The Madras Aquatic Center is asking voters to approve a 40 cents per $1,000 in assessed property value tax, also for five years. Backers of the measure anticipate it will raise $240,000 in year one, and $1.2 million over five years.
Funds raised through the MAC levy would be used to keep the pool open 12 months a year — in recent years, lengthy springtime closures have been commonplace — invest in a capital maintenance fund and develop “dry land” recreational programs like youth and adult basketball, soccer and softball leagues.
Most of the seats on local ballots in this election are uncontested, most notably with the Bend-La Pine Schools board of directors, where five incumbent board members drew no challengers.
Four of the five positions on the Sisters School District board are up for election this month, and three of the races are contested.
Board chairman Don Hedrick, a retired schoolteacher and administrator who’s served on the board for four years, faces two challengers, Erik Pronold and David Marlow.
Retired from the Port of Portland, Marlow has been a member of the Sisters Planning Commission for five years and volunteers with the Sisters Science Club, while Pronold is active in his church and on the board of Little League of Sisters when not working for the U.S. Forest Service.
Melvin Herberger and Edith Ann Jones will compete for a vacant seat. Herberger is the owner of Melvin’s Fir Street Market and a track coach for the school district, while Jones has been a college instructor, director of Together For Children, and the owner/director of Camp Tamarack youth camp outside Sisters.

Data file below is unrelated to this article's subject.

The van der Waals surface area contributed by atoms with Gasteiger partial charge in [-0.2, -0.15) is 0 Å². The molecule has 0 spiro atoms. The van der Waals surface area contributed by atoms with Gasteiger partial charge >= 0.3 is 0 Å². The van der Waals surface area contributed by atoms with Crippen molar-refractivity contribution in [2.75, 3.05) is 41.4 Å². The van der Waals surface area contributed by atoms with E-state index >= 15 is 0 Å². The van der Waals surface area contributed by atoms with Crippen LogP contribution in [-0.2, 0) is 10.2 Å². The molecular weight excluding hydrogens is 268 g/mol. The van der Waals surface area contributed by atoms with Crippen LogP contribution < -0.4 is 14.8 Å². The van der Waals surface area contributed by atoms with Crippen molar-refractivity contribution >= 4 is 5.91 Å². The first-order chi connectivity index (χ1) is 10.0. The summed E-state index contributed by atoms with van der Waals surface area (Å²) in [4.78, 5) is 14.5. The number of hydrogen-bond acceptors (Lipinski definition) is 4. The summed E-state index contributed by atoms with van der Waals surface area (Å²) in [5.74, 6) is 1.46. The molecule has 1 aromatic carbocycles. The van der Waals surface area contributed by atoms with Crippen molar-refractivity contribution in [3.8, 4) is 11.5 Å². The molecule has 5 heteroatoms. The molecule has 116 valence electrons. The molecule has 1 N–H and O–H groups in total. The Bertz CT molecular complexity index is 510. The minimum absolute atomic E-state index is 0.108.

Board member Justin Durham’s name will appear on the ballot alongside that of Richard Cole, though Cole has since withdrawn from the race.
One of two seats on the Central Oregon Community College Board of Directors is contested. Former La Pine city councilor and city of Bend employee Adele McAfee is challenging board chairman David Ford, a real estate developer who’s served on a variety of volunteer committees and task forces in Bend.
Two seats on the Redmond School District board of directors are contested. Retired mechanic and vocational educator Johnny Corbin is running against Ron Munkres, a retired schoolteacher, principal and educational consultant for a vacant seat. Pat Reck, appointed to the board last November, is being challenged by Lisa Klemp. Reck is a retired educator and occasional substitute teacher, while Klemp is a business and land use attorney.
Two of four school board races on Crook County voters’ ballots will be contested.
Board chairwoman Patti Norris is facing a challenge from Ray Graves. Norris is an adjunct business professor with COCC, while Graves is a software developer who also runs the Prepper Up store in Prineville.
Three candidates are vying for an open seat on the board: Mike Stuart, Brad Peterson and Gwen Carr. Stuart is a retired teacher and principal, Peterson is a disabled former truck driver, upholsterer and longshoreman, and Carr runs a medical transcription company out of her home.